#FinishThatThought Week 2-38 : The Grass Never Grew

They never asked why I set the tree on fire. I tried to tell them, to explain, but they never understood. Mom and Dad drug me to all kind of doctors, and I spent months in therapy. I still have to take these stupid pills. And I’m in the middle of 24 months of civic service as punishment for setting that tree on fire. And no one ever asked why I did it. Not even the doctors. All they ever said was, “You set a tree on fire. That’s wrong. Here’s what we need to work on.”

But, see? It wasn’t like that at all.

There was a place on the ground, beneath that tree, where the grass never grew. Dad tried for years to grow anything there. He even planted that stuff that’s supposed to grow in the dark, without any water. Nothing. Nothing grew in that spot under that tree.

No one knew why, but me.

I used to sit on the back porch, and watch her on the swing. Yeah. I know. There was no swing. We never put one up. But she was there, on the swing which hung from the lower limb of that tree. She played there every day. Her name was Barbara. I know, ‘cause I asked her.

“I’m stuck,” she told me. “I’m stuck doing this over and over. I can’t escape. I’ve tried.”

“Why are you stuck?”

“Watch me every day. You’ll see.”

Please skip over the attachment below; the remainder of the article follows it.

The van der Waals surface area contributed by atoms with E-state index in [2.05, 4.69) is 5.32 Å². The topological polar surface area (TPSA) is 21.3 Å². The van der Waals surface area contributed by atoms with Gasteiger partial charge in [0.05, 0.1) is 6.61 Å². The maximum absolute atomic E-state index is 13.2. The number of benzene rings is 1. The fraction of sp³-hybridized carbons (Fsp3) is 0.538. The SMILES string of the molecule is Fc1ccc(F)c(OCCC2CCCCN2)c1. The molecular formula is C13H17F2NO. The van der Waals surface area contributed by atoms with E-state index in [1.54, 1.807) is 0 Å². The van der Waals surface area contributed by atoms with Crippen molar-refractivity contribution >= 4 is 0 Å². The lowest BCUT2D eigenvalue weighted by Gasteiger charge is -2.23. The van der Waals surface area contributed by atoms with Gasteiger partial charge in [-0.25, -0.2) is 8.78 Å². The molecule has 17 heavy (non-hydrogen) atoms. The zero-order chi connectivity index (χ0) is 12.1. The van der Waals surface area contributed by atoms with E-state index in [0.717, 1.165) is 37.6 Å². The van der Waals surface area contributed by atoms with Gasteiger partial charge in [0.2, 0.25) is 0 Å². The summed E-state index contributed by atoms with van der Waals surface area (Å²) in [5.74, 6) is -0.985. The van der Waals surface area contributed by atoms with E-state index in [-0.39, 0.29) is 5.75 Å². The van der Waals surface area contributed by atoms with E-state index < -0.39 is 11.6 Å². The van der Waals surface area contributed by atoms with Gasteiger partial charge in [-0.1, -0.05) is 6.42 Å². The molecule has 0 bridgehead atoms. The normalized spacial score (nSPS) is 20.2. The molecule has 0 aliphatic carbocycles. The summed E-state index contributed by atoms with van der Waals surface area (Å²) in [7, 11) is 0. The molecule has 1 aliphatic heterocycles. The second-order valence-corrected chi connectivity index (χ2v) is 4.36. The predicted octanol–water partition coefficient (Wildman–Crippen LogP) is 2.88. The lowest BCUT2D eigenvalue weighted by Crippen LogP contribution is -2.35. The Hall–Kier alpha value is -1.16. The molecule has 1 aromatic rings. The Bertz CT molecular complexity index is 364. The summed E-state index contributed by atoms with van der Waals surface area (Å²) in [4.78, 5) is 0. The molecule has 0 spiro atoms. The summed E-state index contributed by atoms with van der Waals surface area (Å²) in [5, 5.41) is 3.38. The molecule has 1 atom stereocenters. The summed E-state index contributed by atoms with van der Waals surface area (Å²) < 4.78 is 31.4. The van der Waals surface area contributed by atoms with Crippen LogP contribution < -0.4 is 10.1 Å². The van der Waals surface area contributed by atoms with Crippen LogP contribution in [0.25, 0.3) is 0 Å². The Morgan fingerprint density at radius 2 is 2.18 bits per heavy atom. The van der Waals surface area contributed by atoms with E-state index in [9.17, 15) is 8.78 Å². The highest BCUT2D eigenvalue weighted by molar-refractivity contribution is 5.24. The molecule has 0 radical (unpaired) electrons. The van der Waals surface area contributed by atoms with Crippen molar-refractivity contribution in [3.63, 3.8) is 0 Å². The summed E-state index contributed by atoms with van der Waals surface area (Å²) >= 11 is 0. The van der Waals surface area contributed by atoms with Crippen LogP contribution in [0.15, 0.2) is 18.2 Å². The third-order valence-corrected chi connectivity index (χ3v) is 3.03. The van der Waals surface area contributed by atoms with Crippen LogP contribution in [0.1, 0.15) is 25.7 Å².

I did. I watched her every day. She was always there, swinging away. On the 100th day, everything changed. Barbara climbed the ropes for the swing. She climbed into the tree. She got to the lower branch, worked her way to the trunk, and then moved from one branch to the next, as up she went.

She climbed really high. It was exciting to see. She climbed all the way to the top. Then, she balanced on the branches, and reached for the sun. Like she wanted to hug it. “I’m free!”

There was a sick sounding crack from one of the branches she was standing on. I watched as that branch gave way. Barbara fell. She bounced off branches. Limbs stabbed her, tore at her skin, her clothes. She fell from the tree.

Barbara was dead. I knew that. But, you see, she landed in that spot where nothing grew. Everywhere she touched the ground, every place a drop of her blood landed. Nothing grew.

The next day, she was on the swing again. “I’m stuck. Now I have to do this all over again.”

See. That’s why I set the tree on fire.

Now, Barbara’s free.

439 Words

I wrote this for Week 2-38 (Year 2, week 38) of Alissa Leonard‘s Finish That Thought. Please, go read all the creatively shared stories in this week’s challenge.

#FSF : Accident

It looked like an accident. Twisted metal, shattered glass, radiator fluid, oil, and gas pouring out everywhere, discoloring the road. People shouting into their phones, calling for help, holding their cameras aloft, taking pictures. Shock and disbelief filling their eyes, knowing they’d witnessed people die in a horrible collision between two cars. I closed my eyes, nodded, and drove off knowing everything had worked according to my plan.

Here’s my weekly attempt at Lillie McFerrin‘s flash fiction challenge, Five Sentence Fiction. This week, the prompt is Accident.

Please, go read all the other entries to this week’s Five Sentence Fiction. It’s amazing what creative people can do with just five sentences.